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Plant Sciences and food security during climate change

The major challenge of ongoing climate change must be met with the sustainable, environmentally friendly production of healthy food, renewable energy and industrial raw materials.

In our modules of the major you will learn the molecular biological, biotechnological and bioinformatic methods to conduct research in this field.

Food security and health

One of the greatest challenges in the future, with the world’s population still increasing, is the sustainable, environmentally friendly production of food and feed that is adapted to the ongoing climate change.

Our research therefore aims at increasing plant productivity and food quality. To achieve this, one needs to understand what limits a plant's yield, particularly seed/grain yield, and how to optimize it. Moreover, plant food products need to have a high nutritional value for human health. The plants must also be more resilient to drought stress or diseases such as pathogen infestation.

To this end, researchers at HHU investigate flower/seed development and other aspects of plant development (Developmental GeneticsPlant Genetics), the transport of nutrients and nutritional content (Molecular PhysiologyCell and Interaction BiologyBotany), the defense mechanisms of plants against plant pathogens (Molecular Ecophysiology of PlantsBiochemical Plant PhysiologyMicrobiology) and observe the dynamic response of the plant to a changing environment (Plant Biochemistry).

Greenhousegas sequestration

Land plants represent the dominant biological carbon sequestration system on our planet, i.e. the massive removal of the greenhouse gas carbon dioxide from the atmosphere through photosynthesis and its deposit in plant biomass.

Hence, one focus of our research is to increase of photosynthetic productivity and its associated energy metabolism in plants. This is explored through plant physiological studies (Photosynthesis and stress physiology of plantsDevelopmental and molecular biology of plants), mechanistic elucidation of alternative photosynthetic pathways (Biochemical Plant PhysiologyPlant Biochemistry), and carbon deposition in the fibrous part of the plant (Plant Cell Biology and BiotechnologyBiological Data Science).

Energy and industrial raw materials

The plant biomass itself can be used sustainably as a renewable resource to replace fossil fuels such as oil, coal and/ or natural gas. Applications include the production of biofuels and basic chemical products for industry.

Resource allocation within a plant and conversion of plant biomass into raw materials is mathematically modeled (Quantitative and Theoretical BiologyComputational Cell Biology) and experimentally validated by synthetic biology approaches by reconstructing metabolic pathways in photosynthetic bacterial (Synthetic Microbiology), yeast (Plant Cell Biology and Biotechnology) and animal cells (Synthetic Biology).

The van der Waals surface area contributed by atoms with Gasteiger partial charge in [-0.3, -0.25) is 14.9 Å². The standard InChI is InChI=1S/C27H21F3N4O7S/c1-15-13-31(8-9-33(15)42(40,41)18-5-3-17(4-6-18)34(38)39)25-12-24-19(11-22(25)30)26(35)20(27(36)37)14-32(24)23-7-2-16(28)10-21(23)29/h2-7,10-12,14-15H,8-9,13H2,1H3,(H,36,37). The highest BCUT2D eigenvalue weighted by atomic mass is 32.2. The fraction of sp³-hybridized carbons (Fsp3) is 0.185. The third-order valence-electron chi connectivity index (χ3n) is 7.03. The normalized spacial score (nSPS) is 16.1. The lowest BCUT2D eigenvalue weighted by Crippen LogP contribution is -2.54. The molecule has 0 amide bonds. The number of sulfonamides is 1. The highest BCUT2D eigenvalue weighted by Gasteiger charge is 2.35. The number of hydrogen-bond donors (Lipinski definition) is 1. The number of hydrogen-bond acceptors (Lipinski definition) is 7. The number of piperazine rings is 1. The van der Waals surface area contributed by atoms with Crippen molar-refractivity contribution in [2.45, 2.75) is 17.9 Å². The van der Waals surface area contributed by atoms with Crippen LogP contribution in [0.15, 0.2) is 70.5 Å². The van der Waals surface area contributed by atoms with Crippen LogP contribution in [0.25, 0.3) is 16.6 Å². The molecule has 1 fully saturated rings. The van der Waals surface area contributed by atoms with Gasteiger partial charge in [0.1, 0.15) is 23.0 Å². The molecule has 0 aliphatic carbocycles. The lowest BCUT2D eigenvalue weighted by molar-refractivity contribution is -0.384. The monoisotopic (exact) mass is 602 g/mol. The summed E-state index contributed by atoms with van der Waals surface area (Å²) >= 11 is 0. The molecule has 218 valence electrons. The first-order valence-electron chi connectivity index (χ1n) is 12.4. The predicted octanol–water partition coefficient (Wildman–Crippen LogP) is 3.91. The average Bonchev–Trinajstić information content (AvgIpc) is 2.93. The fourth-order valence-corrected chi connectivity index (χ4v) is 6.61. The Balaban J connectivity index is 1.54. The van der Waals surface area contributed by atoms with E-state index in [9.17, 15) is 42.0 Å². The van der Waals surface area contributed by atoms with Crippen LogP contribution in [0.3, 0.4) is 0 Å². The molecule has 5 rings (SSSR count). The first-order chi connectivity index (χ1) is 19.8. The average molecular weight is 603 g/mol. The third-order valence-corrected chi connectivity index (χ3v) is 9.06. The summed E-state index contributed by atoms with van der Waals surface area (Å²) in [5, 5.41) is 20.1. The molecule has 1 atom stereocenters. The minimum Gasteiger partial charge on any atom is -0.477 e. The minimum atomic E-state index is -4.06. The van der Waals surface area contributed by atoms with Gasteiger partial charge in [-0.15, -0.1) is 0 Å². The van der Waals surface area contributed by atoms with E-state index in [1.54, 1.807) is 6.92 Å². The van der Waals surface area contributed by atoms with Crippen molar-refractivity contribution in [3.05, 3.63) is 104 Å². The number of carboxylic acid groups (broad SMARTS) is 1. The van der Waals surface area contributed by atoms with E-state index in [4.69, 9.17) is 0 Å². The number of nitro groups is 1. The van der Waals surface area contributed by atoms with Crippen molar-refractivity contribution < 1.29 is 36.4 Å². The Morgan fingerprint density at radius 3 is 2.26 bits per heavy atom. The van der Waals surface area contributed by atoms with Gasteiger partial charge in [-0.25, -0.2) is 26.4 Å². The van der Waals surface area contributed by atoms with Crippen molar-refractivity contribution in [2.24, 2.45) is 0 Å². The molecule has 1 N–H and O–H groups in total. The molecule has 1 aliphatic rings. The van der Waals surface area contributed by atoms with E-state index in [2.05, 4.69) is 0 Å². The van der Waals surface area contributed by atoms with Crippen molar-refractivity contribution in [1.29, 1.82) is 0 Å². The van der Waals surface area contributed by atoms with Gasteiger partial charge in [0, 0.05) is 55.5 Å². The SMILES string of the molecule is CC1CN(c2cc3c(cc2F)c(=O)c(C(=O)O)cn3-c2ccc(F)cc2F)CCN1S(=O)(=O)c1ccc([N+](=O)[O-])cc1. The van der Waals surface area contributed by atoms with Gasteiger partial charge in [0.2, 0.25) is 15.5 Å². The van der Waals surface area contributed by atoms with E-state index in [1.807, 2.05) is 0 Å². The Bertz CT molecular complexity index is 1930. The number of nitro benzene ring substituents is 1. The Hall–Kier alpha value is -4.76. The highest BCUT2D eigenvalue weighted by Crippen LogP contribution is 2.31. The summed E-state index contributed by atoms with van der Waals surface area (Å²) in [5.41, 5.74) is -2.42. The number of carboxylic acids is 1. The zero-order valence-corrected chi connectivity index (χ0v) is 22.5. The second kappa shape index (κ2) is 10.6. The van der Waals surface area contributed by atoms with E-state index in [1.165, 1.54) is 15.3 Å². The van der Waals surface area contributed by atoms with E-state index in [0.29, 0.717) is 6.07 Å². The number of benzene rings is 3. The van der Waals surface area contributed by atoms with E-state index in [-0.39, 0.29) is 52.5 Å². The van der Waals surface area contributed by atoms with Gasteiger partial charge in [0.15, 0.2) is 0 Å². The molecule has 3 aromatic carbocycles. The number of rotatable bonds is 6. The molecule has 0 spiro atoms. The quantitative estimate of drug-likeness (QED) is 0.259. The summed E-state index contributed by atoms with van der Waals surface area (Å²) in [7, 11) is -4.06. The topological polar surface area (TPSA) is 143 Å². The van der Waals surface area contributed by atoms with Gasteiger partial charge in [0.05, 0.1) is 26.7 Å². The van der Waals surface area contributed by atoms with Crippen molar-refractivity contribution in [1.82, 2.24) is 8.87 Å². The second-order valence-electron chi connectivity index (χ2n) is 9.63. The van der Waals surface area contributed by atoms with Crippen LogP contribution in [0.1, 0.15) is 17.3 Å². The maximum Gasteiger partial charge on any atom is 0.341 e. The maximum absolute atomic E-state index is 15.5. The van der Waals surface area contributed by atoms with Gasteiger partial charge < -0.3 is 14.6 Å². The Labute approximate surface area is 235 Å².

Interactions of plants in their natural environment

To secure their survival and successfully reproduce, plants interact with their biotic and abiotic environment in manifold ways. The fascinating strategies of plants to defend themselves against herbivores and pathogens, share resources in communities with symbionts and other plants or adjust to changing climatic conditions are being explored and the plant signaling response networks unraveled (BotanyMolecular Ecophysiology of Plants).

From the lab to the field

The gained knowledge is transferred from the laboratory to the field, e.g. by improving plant yields through genetics including barley (Plant Genetics, Quantitative Genetics and Genomics of PlantsDevelopmental Genetics), through intelligent breeding of corn (Quantitative Genetics and Genomics of PlantsPlant Cell Biology and Biotechnology) and through the use of natural selection in tomatoes (Population Genetics).

To accomplish this goal state-of-the-art technologies are utilized such as live cell imaging (CAi-Center for Advanced Imaging), in vivo metabolite measurements (Molecular Physiology), metabolome analysis using various chromatography and mass spectrometrical techniques (Plant Biochemistry), phenotyping (BotanyIBG-2: Plant Sciences), next-generation gene sequencing and quantitative gene expression analysis (Biological Data ScienceBotany), and computer-aided analysis and modeling (Quantitative and Theoretical Biology).

Together for climate neutral sustainability - research alliances

This exciting and important research is part of the only German Cluster of Excellence for basic plant research in Germany (CEPLAS), a plant-specific graduate program with our US partners at Michigan State University (NextPlant), as well as various projects of the Bioeconomy Science Center (BioSC).

In order to choose the Plant Sciences and food security during climate change specialization, at least 98 CP must come from this specialization. As a rule, this is achieved through two M modules from the specialization plus the project work (30 CP) plus the pilot project (10 CP) and the Master's thesis (30 CP). The third Master's module can, but does not have to, belong to the specialization. Most of the modules in the specialization are taught in English, meaning that the specialization can be studied in both languages. You have the greatest choice of modules if you are proficient in both languages.

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